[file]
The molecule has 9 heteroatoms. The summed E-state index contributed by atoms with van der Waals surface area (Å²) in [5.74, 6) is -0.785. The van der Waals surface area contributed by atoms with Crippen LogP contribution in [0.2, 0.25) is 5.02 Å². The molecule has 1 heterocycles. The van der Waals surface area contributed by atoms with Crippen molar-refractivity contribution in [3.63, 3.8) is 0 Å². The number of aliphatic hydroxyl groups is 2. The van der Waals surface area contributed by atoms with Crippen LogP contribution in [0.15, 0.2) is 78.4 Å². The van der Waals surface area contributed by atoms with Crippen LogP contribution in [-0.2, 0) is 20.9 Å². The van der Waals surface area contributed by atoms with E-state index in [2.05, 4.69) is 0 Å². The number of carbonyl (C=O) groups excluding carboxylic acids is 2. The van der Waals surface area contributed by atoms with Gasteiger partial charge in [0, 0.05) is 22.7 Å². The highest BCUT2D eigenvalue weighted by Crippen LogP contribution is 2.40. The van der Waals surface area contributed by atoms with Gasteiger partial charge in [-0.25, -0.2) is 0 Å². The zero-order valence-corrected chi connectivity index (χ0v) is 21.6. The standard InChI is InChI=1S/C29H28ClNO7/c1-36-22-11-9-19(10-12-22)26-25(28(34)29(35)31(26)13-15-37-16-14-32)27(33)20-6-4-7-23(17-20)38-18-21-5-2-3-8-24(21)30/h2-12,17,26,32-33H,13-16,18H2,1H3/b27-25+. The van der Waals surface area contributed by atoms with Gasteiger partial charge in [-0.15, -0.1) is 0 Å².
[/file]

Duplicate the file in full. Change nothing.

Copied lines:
The molecule has 9 heteroatoms. The summed E-state index contributed by atoms with van der Waals surface area (Å²) in [5.74, 6) is -0.785. The van der Waals surface area contributed by atoms with Crippen LogP contribution in [0.2, 0.25) is 5.02 Å². The molecule has 1 heterocycles. The van der Waals surface area contributed by atoms with Crippen molar-refractivity contribution in [3.63, 3.8) is 0 Å². The number of aliphatic hydroxyl groups is 2. The van der Waals surface area contributed by atoms with Crippen LogP contribution in [0.15, 0.2) is 78.4 Å². The van der Waals surface area contributed by atoms with Crippen LogP contribution in [-0.2, 0) is 20.9 Å². The van der Waals surface area contributed by atoms with E-state index in [2.05, 4.69) is 0 Å². The number of carbonyl (C=O) groups excluding carboxylic acids is 2. The van der Waals surface area contributed by atoms with Gasteiger partial charge in [0, 0.05) is 22.7 Å². The highest BCUT2D eigenvalue weighted by Crippen LogP contribution is 2.40. The van der Waals surface area contributed by atoms with Gasteiger partial charge in [-0.25, -0.2) is 0 Å². The zero-order valence-corrected chi connectivity index (χ0v) is 21.6. The standard InChI is InChI=1S/C29H28ClNO7/c1-36-22-11-9-19(10-12-22)26-25(28(34)29(35)31(26)13-15-37-16-14-32)27(33)20-6-4-7-23(17-20)38-18-21-5-2-3-8-24(21)30/h2-12,17,26,32-33H,13-16,18H2,1H3/b27-25+. The van der Waals surface area contributed by atoms with Gasteiger partial charge in [-0.15, -0.1) is 0 Å².